Gustave Moreau at Waddesdon Manor review — dark and decadent

    The symbolist artist runs riot in these illustrations of classic tales

    French symbolism is a difficult art movement to take seriously. Chief among its problems was an uncontrollable urge to head over the top. Whatever was needed, symbolism delivered too much of it.

    Then there was the anachronism. The 20th century was but a step away — steam trains were crossing the land, factories were belching smoke into the sky, Eiffel was building towers of iron — yet here was symbolism dreaming of Oedipus meeting the Sphinx and Hercules fighting the Hydra. Reason’s brakes were being slammed; time was being put into reverse.

    The embodiment of this decadent onanism was Gustave Moreau (1826-98). Born into money in Paris, indulged by generous parents, Moreau was a sickly eccentric with a whiff of darkness about him. If you watched the engrossing French police series Spiral you will already have seen his work because the paedophile in series one chats up young girls in the Gustave Moreau Museum in Paris. An evil paedophile and Gustave Moreau — it’s a convincing union.

    So I approached the rare offering of Moreau that is being served up at Waddesdon Manor, the Buckinghamshire home of the Rothschilds, with a morsel of trepidation. Waddesdon is gorgeous, an engrossing and uplifting day out. But as a French fantasy château in the middle of Buckinghamshire, it, too, wages a mini-war on reason. Add to that the fact that the Moreau art being shown here illustrates the fables of Jean de La Fontaine — The Tortoise and the Hare, The Goose That Laid the Golden Eggs and all that — and you have the potential for disquiet.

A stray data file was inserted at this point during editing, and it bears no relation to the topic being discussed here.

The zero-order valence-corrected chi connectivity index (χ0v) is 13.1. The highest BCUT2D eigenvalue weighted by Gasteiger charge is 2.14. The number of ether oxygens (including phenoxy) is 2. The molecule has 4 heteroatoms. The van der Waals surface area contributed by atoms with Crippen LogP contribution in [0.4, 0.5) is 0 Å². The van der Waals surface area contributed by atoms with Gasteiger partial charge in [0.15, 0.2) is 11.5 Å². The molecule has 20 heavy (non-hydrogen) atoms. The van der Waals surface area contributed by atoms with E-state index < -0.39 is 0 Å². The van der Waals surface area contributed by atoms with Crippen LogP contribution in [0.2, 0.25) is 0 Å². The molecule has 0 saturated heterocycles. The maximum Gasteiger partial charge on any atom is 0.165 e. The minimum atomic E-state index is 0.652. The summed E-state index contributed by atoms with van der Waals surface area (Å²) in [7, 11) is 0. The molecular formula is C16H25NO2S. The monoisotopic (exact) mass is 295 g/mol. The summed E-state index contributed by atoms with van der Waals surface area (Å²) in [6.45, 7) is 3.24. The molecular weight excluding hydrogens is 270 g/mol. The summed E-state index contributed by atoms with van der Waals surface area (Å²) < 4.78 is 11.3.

It’s a small show. Just a single room lined with the 35 watercolours that remain from a big commission in 1879 to picture the whole of La Fontaine’s enduring mix of folkish subjects and precision moralising. Acquired by the Rothschilds early in the 20th century, there were originally 64 of these madcap imaginings, but half of them disappeared in the Nazi era. The surviving watercolours have not been seen in public since 1906.

    La Fontaine’s Fables are famous because they jump the fence between innocence and experience. You read them to kids, but their lessons guide you as an adult. Before Moreau had his go, his artistic predecessors tended to favour the innocent side of the fence, with cute animals and an air of rural wisdom. That is not what you get here.

    Instead the stories are magic-carpeted far away from the French countryside to a fabulous magic land adjacent to the place where the One Thousand and One Nights are set. If Moreau’s art were a box of chocolates (hey, this is a symbolism review!) it would be something rich and squelchy: dark chocolate cherry liqueur creams, perhaps, or rosehip and raspberry gin truffles. The centres would be soft and the flavours complex.

    The first image we see is an allegory of Fable herself, flying across the sky on the back of a hippogriff — a mythical creature that is half-horse, half-griffin. Naked, pensive, elegantly riding side-saddle, Fable has the mask of Comedy on one shoulder and the whip of Satire in her hand. Her hippogriff’s wings are a blue so intense they would shame a sunlit peacock. And what is that crazy blue bird with the fairy tufts showing her the way? One image in and already La Fontaine’s Fables have had the kitchen sink thrown at them.